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China at center of regional growth with digital Silk Road
Wu Gang
2015-07-21 10:18

China at center of regional growth with digital Silk Road

Wu Gang, deputy editor-in-chief of Cnr.cn, speaks during the 15th Forum on Internet Media of China, July 17, 2015. [Photo / chinadaily.com.cn]  

On July 17, some 300 participants including government officials, journalists from mainstream media and major commercial websites, Internet enterprises and specialists gathered in Zhanjiang, a city near the South China Sea and a starting point of the ancient Maritime Silk Road 2,000 years ago, for the 15th Forum on Internet Media of China.

Themed "E-path to One Belt, One Road" following the Belt and Road Initiative and Cyber Power Strategy proposed by President Xi Jinping, the forum closed with the Zhanjiang Declaration, calling for joint efforts by nationwide Internet media to build a "digital Silk Road", bridging the cultural and historical gaps among countries and regions along the famed Silk Road.

It was the second time in a month that China's Internet sector appealed to the world to construct a "digital Silk Road". Earlier in July, Lu Wei, director of the Cyberspace Administration of China, proposed collaboration on the Road during the first China-EU Digital Cooperation Roundtable.

According to Joseph S Nye's soft power theory, China has created a civilization of wealth and science that topped the world for 1,500 years, a miracle in world history.

It is regretted that after Zheng He, an ancient Chinese official who began maritime cruises to Southeastern Asia and Eastern Africa, and marked a milestone in the great geographical discoveries in the past 500 years, China, once a great agricultural civilization, closed its own borders and lagged behind the industrialized western world. The nation suffered a lot after the Opium War, but never caved in. It survived and rejuvenated. China learned the hard way in its own modernization drive.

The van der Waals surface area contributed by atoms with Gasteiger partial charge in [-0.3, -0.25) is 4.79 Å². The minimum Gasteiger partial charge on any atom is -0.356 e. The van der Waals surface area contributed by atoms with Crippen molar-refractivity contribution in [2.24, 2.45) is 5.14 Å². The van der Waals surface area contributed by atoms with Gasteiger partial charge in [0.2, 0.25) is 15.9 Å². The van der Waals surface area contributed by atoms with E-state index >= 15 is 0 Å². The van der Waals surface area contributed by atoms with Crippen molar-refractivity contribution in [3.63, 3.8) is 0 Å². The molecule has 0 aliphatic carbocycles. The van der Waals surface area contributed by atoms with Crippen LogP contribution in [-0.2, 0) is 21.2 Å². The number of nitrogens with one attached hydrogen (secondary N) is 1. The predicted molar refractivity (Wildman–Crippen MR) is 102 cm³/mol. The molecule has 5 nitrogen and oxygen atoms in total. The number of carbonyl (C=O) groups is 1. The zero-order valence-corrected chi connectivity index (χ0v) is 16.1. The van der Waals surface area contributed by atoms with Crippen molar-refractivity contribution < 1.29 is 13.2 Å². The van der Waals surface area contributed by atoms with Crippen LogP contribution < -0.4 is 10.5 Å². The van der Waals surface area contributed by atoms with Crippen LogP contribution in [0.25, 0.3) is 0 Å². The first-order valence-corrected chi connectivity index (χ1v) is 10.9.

China has revitalized its image throughout a series of social overhauls and reforms and has brought about a transformation from an agricultural civilization to an industrial and information civilization. It should now be an essential turning point for the world's largest population and second-largest economy to develop confidently.

In 2009, the Time magazine named Chinese workers "Person of the Year", giving credit to the country's workers who not only salvaged China but also the world amid the global financial crisis. In 2014, Mary Meeker, crowned as American Internet queen, proposed to "learn from China" in her annual Internet report. In 2013, China's population of mobile users surpassed the United States, spending considerably more time on Internet and mobile terminals than its American counterparts.

In a graph showing the proportion of each economy's share in global GDP, China used to dominate with 33 percent in 1820 but plunged to only 2 percent in the 1970s. Meanwhile, Europe took up 27 percent of global GDP in 1820, climbing to its climax of 40 percent in 1900, but fell back to 16 percent in 2010. As with the US, it only covered 2 percent in 1820 and climbed to a transient peak of 35 percent after World War II. The country's share remained 25 percent for the following six decades and finally slid to 19 percent in 2010.

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